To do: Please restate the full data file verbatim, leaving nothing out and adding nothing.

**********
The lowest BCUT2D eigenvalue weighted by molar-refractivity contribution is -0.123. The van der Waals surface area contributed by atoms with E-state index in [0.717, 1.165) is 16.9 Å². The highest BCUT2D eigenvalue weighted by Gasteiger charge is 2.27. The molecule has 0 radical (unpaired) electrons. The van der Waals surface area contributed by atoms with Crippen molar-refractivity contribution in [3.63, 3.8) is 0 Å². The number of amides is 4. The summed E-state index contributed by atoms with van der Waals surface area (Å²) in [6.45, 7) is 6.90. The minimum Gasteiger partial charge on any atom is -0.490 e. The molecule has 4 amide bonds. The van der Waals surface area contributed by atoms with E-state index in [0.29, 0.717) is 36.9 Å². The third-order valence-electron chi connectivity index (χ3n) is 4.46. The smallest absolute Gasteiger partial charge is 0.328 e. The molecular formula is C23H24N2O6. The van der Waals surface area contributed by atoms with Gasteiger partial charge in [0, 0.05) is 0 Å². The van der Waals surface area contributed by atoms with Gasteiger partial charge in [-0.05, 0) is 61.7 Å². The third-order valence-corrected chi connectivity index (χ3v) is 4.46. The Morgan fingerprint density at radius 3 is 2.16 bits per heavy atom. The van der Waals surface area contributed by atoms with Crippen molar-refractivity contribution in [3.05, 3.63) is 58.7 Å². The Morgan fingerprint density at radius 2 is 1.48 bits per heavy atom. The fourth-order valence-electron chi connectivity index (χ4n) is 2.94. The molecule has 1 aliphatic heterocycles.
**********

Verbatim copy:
The lowest BCUT2D eigenvalue weighted by molar-refractivity contribution is -0.123. The van der Waals surface area contributed by atoms with E-state index in [0.717, 1.165) is 16.9 Å². The highest BCUT2D eigenvalue weighted by Gasteiger charge is 2.27. The molecule has 0 radical (unpaired) electrons. The van der Waals surface area contributed by atoms with Crippen molar-refractivity contribution in [3.63, 3.8) is 0 Å². The number of amides is 4. The summed E-state index contributed by atoms with van der Waals surface area (Å²) in [6.45, 7) is 6.90. The minimum Gasteiger partial charge on any atom is -0.490 e. The molecule has 4 amide bonds. The van der Waals surface area contributed by atoms with E-state index in [0.29, 0.717) is 36.9 Å². The third-order valence-electron chi connectivity index (χ3n) is 4.46. The smallest absolute Gasteiger partial charge is 0.328 e. The molecular formula is C23H24N2O6. The van der Waals surface area contributed by atoms with Gasteiger partial charge in [0, 0.05) is 0 Å². The van der Waals surface area contributed by atoms with Gasteiger partial charge in [-0.05, 0) is 61.7 Å². The third-order valence-corrected chi connectivity index (χ3v) is 4.46. The Morgan fingerprint density at radius 3 is 2.16 bits per heavy atom. The van der Waals surface area contributed by atoms with Crippen molar-refractivity contribution in [3.05, 3.63) is 58.7 Å². The Morgan fingerprint density at radius 2 is 1.48 bits per heavy atom. The fourth-order valence-electron chi connectivity index (χ4n) is 2.94. The molecule has 1 aliphatic heterocycles.